$24 million savings from energy efficient appliances

Uptake of energy efficiency appliances saved $24 million for New Zealand consumers and businesses over one year, according to new data from the Energy Efficiency and Conservation Authority (EECA).

Standards and Regulations Manager Eddie Thompson says analysis of sales data shows 6.1 million energy efficient appliances were sold in the year ending March 2017.

“Savings from the uptake of energy efficient appliances over one year in New Zealand are equal to the energy used by 25,000 homes. The reduction in carbon emissions is equivalent to taking 37,780 cars off the road each year.”

Mr Thompson says New Zealand works closely with Australian regulators on minimum energy performance standards which remove the worst performing products from the market.

“This approach harmonises standards across both countries, with significant benefits to New Zealand.

Since the trans-Tasman programme began in 2002, 66 million energy efficient products have been sold with savings to New Zealand of $848 million – along with carbon reductions of 1.4 million tonnes.

Some of the biggest gains in energy efficiency have come from improvements in the energy efficiency of heat pumps and domestic fridges, Mr Thompson says.

He advises consumers to use the Energy Rating Label on appliances in stores to compare running costs and find the most efficient appliances.

Background

Appliances included in the data

Appliances included in the data include commercial and domestic heat pumps, fridge freezers, storage heaters and CFL lights. For a full list of appliances visit www.eeca.govt.nz/standards-ratings-and-labels/equipment-energy-efficiency-programme/products-under-the-e3-programme/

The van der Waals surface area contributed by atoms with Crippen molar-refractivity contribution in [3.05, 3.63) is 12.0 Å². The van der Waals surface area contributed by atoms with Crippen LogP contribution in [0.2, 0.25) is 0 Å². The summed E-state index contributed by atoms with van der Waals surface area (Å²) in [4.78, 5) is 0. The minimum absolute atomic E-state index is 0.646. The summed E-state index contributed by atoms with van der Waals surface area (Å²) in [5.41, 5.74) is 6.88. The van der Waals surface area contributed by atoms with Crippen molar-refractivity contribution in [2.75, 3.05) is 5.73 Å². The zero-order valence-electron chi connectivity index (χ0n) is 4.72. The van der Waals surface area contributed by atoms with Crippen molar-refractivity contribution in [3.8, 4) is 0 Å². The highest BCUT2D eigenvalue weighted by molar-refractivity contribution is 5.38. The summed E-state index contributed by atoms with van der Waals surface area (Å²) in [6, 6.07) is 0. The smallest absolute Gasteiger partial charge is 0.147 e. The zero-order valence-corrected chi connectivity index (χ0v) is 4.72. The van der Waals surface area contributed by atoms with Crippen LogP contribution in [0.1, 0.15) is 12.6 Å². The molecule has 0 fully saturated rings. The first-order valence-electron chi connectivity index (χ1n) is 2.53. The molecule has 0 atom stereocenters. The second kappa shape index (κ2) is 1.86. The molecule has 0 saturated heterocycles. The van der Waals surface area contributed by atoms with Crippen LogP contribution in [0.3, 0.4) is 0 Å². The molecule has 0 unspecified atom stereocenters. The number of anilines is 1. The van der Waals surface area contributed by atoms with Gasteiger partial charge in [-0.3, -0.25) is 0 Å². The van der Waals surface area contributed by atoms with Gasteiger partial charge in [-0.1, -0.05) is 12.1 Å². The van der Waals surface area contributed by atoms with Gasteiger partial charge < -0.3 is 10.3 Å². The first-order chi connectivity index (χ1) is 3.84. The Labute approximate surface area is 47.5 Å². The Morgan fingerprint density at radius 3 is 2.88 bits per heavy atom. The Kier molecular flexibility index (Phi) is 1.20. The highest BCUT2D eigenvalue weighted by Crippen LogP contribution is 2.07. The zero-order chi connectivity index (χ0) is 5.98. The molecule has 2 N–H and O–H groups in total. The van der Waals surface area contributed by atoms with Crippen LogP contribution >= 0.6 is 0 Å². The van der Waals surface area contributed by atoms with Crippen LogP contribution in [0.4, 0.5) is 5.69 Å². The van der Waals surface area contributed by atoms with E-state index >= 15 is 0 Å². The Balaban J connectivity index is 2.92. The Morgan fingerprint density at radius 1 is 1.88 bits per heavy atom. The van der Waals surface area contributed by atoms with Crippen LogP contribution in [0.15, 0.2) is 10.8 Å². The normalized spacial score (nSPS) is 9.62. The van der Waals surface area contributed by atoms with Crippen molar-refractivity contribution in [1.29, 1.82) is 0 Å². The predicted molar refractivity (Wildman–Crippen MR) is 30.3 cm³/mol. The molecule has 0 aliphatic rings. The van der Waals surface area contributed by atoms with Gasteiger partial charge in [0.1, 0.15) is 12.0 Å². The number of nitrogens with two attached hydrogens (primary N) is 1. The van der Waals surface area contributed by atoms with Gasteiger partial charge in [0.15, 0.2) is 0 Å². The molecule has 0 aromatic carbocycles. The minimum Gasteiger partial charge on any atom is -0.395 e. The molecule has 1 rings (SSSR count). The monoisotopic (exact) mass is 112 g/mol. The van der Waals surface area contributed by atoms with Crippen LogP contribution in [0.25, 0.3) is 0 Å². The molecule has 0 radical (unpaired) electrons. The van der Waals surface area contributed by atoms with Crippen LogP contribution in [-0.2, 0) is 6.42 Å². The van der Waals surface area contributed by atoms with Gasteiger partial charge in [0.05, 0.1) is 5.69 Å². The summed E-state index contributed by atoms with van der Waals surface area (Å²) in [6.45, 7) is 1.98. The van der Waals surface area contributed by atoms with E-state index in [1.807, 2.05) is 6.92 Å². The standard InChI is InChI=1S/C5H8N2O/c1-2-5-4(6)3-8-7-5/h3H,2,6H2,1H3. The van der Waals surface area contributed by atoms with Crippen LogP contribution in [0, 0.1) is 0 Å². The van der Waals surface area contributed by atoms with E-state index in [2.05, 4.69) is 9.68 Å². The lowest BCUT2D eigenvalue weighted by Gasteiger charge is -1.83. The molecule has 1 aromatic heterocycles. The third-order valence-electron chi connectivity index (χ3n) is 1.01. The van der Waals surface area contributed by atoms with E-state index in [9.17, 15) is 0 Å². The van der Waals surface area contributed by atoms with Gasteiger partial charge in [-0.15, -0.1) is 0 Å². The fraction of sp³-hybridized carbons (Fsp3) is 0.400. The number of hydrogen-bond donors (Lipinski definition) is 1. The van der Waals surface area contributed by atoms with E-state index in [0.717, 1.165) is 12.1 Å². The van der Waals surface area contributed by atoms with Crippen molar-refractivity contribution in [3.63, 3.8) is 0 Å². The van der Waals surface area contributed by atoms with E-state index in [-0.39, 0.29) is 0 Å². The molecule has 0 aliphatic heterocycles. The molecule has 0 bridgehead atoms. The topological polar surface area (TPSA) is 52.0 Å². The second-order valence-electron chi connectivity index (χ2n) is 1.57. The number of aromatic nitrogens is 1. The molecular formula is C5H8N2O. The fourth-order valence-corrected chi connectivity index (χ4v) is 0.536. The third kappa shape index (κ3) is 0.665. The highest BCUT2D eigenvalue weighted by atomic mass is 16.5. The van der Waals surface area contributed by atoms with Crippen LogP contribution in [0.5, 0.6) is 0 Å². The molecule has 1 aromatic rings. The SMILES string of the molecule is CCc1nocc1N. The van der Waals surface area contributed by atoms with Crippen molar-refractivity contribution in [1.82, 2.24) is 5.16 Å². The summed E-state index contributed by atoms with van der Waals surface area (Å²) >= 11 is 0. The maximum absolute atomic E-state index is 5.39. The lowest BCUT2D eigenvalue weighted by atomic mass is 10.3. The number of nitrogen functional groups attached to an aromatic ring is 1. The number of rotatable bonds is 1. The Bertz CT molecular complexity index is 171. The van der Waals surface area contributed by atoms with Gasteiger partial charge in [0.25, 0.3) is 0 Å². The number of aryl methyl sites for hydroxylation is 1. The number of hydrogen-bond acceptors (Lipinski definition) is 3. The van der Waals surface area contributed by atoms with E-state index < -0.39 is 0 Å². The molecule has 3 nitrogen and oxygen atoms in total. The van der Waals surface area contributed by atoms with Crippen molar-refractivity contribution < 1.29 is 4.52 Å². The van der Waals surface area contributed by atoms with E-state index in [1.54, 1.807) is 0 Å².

Have the number of appliances sold increased compared to the previous year?

The actual number of appliances sold in the year ending March 2017 is about the same as the previous year. Heat pump and fridge freezer sales increased but sales of CFLs have declined, with retailers reporting people moving to LED light bulbs (EECA does not collect data on LED sales).

Year

Heat Pump sales

2015

106,437

2016

126,760

2017

149,326

 

Year

Domestic fridge freezer sales

2015

167,883

2016

212,791

2017

228,573

 

Trans-Tasman partnership

The trans-Tasman E3 Programme raises the energy efficiency of residential, commercial and industrial products sold in New Zealand and Australia through minimum energy performance standards (MEPS) and energy rating labels, which apply under regulation. For more information: www.eeca.govt.nz/standards-ratings-and-labels/equipment-energy-efficiency-programme/

Limitations to the existing methodology

It is difficult to estimate the electricity use for some products, such as external power supplies and these products have been excluded from the calculations. EECA also does not collect data on LED sales. Therefore the total energy savings reported under the programme are conservative.

Savings

Fridge freezers

Depending on the model you choose, the running cost of a new fridge/freezer over a 10 year period could be between $600 and $2,000.

LED light bulbs

A new LED light bulb costs from $8.00 and can provide a saving of up to $20 a year in running costs compared to an incandescent bulb (including purchase price).

Energy Rating Labels

Energy rating labels give consumers information on how much energy a product uses and a star rating so they can compare similar models. The labels are found on all whiteware, heat pumps and televisions.

Note to Editors

The Energy Efficiency and Conservation Authority (EECA) is the Crown agency that encourages, supports, and promotes energy efficiency, energy conservation, and the use of renewable energy in New Zealand. EECA provides information to households through ENERGYWISETM www.energywise.govt.nz and to businesses through EECA BUSINESSTM www.eecabusiness.govt.nz

Media enquiries:

Penny St John, Senior Communication Adviser, EECA

Phone: 027 687 3123

Email: penny.stjohn@eeca.govt.nz